Case Number 25

  • Asaf Goldschmidt
Part of the Archimedes book series (ARIM, volume 54)


This is the first of a number of cases in which Xu offers a prognosis of imminent death and does not treat the patient. When a patient died, the family, if not the law, often considered doctors who had treated him responsible; knowing when treatment was bound to fail was therefore a basic medical skill in many cultures. Xu summarizes the signs and symptoms, but presents no diagnosis (as usual in cases where the prognosis was dire). After presenting the case, he provides a brief doctrinal discussion based on the Treatise, and then records that his prognosis was correct; the patient died.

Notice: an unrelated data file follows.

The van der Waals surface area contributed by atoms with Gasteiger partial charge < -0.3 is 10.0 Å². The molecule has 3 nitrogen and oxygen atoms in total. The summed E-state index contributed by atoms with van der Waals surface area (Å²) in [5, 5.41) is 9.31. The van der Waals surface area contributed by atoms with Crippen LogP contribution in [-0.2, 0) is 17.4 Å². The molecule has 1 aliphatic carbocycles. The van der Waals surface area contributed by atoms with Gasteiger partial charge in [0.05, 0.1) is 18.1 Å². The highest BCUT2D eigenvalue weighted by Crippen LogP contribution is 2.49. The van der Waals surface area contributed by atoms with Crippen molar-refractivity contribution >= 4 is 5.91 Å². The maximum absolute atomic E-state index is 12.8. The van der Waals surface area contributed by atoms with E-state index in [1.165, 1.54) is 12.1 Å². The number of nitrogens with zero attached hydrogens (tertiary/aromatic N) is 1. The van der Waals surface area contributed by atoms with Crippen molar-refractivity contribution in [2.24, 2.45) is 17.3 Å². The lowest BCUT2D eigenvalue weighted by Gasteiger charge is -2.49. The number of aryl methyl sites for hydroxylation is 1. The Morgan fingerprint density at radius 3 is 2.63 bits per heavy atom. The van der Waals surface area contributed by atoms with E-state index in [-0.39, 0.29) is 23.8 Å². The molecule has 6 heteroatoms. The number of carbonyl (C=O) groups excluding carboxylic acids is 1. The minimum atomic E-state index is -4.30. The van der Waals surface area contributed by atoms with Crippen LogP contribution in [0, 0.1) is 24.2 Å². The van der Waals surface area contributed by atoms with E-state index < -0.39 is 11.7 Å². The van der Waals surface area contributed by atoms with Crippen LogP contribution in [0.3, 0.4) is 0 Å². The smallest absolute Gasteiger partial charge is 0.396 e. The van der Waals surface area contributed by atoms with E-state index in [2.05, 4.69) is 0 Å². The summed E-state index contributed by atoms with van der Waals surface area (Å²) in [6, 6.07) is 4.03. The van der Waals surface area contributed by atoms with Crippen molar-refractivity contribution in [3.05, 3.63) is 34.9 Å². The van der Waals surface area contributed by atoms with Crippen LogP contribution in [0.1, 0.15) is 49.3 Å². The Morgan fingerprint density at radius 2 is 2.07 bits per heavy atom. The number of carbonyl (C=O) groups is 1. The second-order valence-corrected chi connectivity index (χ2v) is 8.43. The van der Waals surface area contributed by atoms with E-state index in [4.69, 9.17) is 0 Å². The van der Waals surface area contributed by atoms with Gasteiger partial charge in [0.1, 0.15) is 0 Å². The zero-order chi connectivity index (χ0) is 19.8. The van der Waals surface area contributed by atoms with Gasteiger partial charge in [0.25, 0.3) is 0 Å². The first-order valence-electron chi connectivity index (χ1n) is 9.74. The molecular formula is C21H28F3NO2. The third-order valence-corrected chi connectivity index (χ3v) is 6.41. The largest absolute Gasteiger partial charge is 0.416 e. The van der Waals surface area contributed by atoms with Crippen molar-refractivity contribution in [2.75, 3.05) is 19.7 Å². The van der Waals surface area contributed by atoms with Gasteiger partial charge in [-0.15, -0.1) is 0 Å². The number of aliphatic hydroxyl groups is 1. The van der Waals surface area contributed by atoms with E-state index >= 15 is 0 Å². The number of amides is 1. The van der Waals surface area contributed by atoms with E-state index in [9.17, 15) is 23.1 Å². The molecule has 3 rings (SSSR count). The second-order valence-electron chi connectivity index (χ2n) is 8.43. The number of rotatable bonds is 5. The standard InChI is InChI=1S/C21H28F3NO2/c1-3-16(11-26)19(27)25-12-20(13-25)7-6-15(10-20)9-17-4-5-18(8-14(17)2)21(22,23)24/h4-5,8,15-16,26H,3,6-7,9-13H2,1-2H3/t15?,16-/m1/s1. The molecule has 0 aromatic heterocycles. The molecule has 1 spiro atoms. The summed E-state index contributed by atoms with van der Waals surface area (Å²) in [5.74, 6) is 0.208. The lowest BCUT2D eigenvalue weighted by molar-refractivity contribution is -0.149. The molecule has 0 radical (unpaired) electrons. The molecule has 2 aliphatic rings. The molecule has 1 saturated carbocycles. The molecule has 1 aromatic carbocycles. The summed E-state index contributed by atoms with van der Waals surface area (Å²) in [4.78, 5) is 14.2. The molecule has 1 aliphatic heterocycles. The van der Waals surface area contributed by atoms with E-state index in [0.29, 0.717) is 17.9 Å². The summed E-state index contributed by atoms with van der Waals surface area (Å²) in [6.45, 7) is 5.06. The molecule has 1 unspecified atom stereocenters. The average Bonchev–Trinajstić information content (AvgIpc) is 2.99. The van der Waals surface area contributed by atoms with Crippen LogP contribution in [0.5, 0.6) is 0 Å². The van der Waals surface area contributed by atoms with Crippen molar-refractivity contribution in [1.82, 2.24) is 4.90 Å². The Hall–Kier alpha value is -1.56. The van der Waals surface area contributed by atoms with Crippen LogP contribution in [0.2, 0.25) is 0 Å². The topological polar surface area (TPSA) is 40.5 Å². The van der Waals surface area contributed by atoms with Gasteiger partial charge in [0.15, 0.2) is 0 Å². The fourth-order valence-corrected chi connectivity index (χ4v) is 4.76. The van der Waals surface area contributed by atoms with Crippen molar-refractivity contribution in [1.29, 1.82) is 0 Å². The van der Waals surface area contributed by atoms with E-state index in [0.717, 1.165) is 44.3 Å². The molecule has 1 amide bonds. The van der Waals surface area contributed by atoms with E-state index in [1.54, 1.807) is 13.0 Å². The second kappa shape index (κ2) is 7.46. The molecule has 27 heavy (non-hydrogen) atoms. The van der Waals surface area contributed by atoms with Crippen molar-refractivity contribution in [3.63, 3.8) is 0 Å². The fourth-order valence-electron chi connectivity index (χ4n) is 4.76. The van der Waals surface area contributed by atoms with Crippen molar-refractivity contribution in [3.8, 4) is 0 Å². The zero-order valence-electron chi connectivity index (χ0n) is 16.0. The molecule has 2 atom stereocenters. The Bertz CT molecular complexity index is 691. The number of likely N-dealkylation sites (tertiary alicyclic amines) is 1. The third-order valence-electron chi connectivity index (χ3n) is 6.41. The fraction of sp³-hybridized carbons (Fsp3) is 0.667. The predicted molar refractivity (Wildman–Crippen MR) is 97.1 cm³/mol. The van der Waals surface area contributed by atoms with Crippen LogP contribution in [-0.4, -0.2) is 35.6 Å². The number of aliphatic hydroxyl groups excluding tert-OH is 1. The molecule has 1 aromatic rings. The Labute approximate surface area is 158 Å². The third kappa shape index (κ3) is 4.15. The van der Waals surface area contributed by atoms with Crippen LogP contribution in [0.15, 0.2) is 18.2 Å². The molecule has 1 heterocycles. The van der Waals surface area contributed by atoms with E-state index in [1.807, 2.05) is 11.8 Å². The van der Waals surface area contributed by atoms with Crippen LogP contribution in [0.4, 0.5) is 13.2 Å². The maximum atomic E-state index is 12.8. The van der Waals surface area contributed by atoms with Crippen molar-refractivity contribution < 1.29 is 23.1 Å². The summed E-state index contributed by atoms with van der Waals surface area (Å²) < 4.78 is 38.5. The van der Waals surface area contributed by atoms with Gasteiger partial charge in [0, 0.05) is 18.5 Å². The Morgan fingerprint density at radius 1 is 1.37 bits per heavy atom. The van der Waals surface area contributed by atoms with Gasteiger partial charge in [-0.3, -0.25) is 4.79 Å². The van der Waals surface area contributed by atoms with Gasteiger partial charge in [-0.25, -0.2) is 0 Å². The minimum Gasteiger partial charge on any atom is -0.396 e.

Other Sources:

  1. Brown, Miranda. 2015. The Art of Medicine in Early China: The Ancient and Medieval Origins of a Modern Archive. Cambridge: Cambridge University Press.CrossRefGoogle Scholar
  2. Okanishi, Tameto 岡西為人 1969. Song yiqian yi jikao 宋以前醫籍考 [Studies of medical books through the Song period]. 4 vols. Taibei: Ku T’ing Book House.Google Scholar
  3. Zhang, Zhibin and Paul U. Unschuld, eds. 2015. Dictionary of the Ben cao gang mu, Volume 1: Chinese Historical Illness Terminology. Berkley: University of California Press.Google Scholar

Copyright information

© Springer Nature Switzerland AG 2019

Authors and Affiliations

  • Asaf Goldschmidt
    • 1
    • 2
  1. 1.Department of East Asian StudiesTel Aviv UniversityTel AvivIsrael
  2. 2.Visiting ProfessorRenmin University of ChinaBeijingChina

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